Scott J. Glick is a veteran national security lawyer and counterterrorism prosecutor and is currently serving as a senior counsel in the National Security Division of the U.S. Department of Justice. In addition to his nearly three decades of prosecution experience, which includes experience investigating and prosecuting international and domestic terrorism cases, Mr. Glick previously served as deputy counsel in the Office of Intelligence Policy and Review, where he supervised all the litigation in the country that concerned the use and protection of information obtained pursuant to the Foreign Intelligence Surveillance Act. Mr. Glick also previously served as a member of the Attorney General's Critical Incident Response Group, where he advised the Department's top officials on legal and operational issues that arose in response to international and domestic acts of terrorism. During that time, he also designed and participated in national-level terrorism training exercises with the federal interagency community, including exercises relating to cyber intrusions and weapons of mass destruction.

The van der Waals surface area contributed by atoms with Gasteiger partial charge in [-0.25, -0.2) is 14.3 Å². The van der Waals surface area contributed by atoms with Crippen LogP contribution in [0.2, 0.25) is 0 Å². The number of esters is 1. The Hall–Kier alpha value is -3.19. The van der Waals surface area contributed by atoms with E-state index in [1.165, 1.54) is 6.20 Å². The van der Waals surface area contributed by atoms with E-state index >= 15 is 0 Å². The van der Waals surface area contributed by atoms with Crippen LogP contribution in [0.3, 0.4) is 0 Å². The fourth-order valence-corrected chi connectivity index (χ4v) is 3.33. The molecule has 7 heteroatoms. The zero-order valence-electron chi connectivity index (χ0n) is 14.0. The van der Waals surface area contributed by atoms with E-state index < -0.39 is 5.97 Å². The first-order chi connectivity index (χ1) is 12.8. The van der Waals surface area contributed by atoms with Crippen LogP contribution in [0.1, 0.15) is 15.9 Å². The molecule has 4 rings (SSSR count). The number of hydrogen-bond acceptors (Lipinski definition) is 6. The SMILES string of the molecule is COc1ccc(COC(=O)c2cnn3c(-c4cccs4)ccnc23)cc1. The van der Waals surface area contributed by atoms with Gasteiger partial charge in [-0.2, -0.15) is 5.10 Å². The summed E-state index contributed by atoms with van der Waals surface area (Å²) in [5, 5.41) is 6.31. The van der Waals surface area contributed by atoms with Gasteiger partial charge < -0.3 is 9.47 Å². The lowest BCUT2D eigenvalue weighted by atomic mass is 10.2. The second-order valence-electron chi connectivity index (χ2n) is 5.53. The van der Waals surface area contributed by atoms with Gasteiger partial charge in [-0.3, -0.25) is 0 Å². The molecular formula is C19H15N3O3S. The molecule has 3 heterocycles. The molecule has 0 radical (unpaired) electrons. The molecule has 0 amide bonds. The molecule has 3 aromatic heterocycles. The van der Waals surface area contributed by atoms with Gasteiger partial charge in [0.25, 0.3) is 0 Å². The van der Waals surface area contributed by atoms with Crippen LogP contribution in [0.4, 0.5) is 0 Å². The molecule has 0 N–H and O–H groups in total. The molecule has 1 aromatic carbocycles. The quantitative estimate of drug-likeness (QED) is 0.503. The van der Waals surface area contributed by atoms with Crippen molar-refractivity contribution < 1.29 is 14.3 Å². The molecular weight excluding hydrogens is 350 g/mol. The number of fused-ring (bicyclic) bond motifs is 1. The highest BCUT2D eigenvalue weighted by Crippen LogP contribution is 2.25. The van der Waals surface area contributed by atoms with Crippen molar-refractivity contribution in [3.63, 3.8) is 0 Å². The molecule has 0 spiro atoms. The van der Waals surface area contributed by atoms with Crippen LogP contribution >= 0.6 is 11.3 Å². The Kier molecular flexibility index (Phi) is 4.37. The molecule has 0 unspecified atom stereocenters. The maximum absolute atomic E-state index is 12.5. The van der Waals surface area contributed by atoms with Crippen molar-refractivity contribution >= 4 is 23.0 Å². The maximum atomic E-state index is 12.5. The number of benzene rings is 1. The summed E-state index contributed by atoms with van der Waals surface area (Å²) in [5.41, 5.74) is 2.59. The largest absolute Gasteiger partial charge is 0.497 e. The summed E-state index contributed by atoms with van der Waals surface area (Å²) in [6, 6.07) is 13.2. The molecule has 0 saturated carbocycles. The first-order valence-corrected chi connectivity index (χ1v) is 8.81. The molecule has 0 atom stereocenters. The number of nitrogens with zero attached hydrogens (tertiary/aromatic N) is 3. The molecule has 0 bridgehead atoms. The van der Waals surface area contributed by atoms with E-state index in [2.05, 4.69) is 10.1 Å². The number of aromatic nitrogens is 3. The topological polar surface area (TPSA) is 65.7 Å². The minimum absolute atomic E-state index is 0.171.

Mr. Glick also has extensive policy and legislative experience in both the executive and legislative branches of government. At the Department of Justice, he served as deputy chief in the Counterterrorism Section, where he supervised the Policy and Legislation Unit, and during the 111th Congress, he was detailed from the Justice Department to the Senate Judiciary Committee, where he served as counsel to the chairman of the Terrorism and Homeland Security Subcommittee. Prior to working at the Justice Department, Mr. Glick was an assistant district attorney in Nassau County, New York, where he prosecuted organized crime and other serious violent felony offenses.
Prior to his appointment as director of the Hofstra Law in D.C. Externship Program (HLDC), Mr. Glick supervised the Counterterrorism Section’s Externship Program with Harvard Law School, as well as the Counterterrorism Section’s Summer Internship Program. He has also taught evidence, trial techniques and national security-related classes at the Department of Justice’s National Advocacy Center, and earlier in his career, he taught trial techniques at the Benjamin N. Cardozo School of Law.